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I think the point that OP bitL was getting at is that:

There is a large class of people who are not confident about an autism diagnosis.

They read an article like this looking for clues and discriminators about their autism status, and to better understand where they fall on the spectrum.

When the feedback is: "Don't many people have that problem?", it's not meant as a jibe or an attack on the struggle of autistic people. It's meant to ask: "So how do you tell if this symptom is predictive of autism, and why?"

So the answer to the first question, fellow readers, is "Yes, but not to the degree that they read an article about it and wonder if that's them"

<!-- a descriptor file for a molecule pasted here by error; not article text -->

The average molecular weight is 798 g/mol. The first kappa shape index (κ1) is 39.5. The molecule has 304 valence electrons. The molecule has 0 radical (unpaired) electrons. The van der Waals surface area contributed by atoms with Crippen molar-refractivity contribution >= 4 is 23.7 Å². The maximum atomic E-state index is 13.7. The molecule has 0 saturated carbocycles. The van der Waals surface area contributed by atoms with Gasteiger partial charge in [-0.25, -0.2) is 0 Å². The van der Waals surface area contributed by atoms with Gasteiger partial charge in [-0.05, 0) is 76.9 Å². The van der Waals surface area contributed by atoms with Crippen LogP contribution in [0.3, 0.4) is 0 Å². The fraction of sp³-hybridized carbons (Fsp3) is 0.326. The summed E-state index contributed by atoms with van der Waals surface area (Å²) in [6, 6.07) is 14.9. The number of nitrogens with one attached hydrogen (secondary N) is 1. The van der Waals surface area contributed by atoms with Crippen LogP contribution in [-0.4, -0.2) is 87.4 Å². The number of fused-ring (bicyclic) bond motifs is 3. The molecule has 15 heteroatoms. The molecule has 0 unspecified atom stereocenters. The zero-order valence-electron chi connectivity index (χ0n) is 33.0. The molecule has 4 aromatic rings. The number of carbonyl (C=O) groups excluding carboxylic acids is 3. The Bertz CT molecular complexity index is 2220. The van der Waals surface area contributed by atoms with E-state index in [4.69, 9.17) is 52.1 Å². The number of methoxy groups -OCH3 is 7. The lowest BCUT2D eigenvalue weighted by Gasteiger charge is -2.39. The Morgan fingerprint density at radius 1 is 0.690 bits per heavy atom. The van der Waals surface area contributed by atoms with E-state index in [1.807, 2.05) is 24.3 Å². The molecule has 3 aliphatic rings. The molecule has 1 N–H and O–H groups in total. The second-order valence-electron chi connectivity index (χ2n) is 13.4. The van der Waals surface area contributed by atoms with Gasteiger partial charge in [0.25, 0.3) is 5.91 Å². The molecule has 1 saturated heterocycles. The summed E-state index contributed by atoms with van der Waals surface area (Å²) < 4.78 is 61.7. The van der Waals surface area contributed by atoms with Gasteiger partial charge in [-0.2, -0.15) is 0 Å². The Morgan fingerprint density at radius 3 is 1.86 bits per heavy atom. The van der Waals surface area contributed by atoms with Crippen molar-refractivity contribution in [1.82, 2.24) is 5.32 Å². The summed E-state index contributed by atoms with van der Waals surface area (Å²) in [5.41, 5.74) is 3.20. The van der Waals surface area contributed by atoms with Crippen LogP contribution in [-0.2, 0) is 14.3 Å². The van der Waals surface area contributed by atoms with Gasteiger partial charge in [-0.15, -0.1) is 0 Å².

It's like one of the pages with autism spectrum testing tools says: "If you take all of the tests on this page, you're probably on the autism spectrum." - most people won't diligently spend 3 or 4 hours trying to see if they're autistic, to a degree that is somewhat diagnostic.

The best tests available are things like https://psychology-tools.com/test/autism-spectrum-quotient - for reference, I'm diagnosed, and before I took it, I got a mid-level score, because I didn't understand the comparative degree to which those things were true for me, e.g. "I often notice small sounds when others do not" - how do you know if you aren't aware and ask?

So, it's a bit like the old saw about "If you have to ask, you'll never know" - it's worth seeing a mental health professional and asking them, because they can provide you the feedback that people on the spectrum are critically missing out on.

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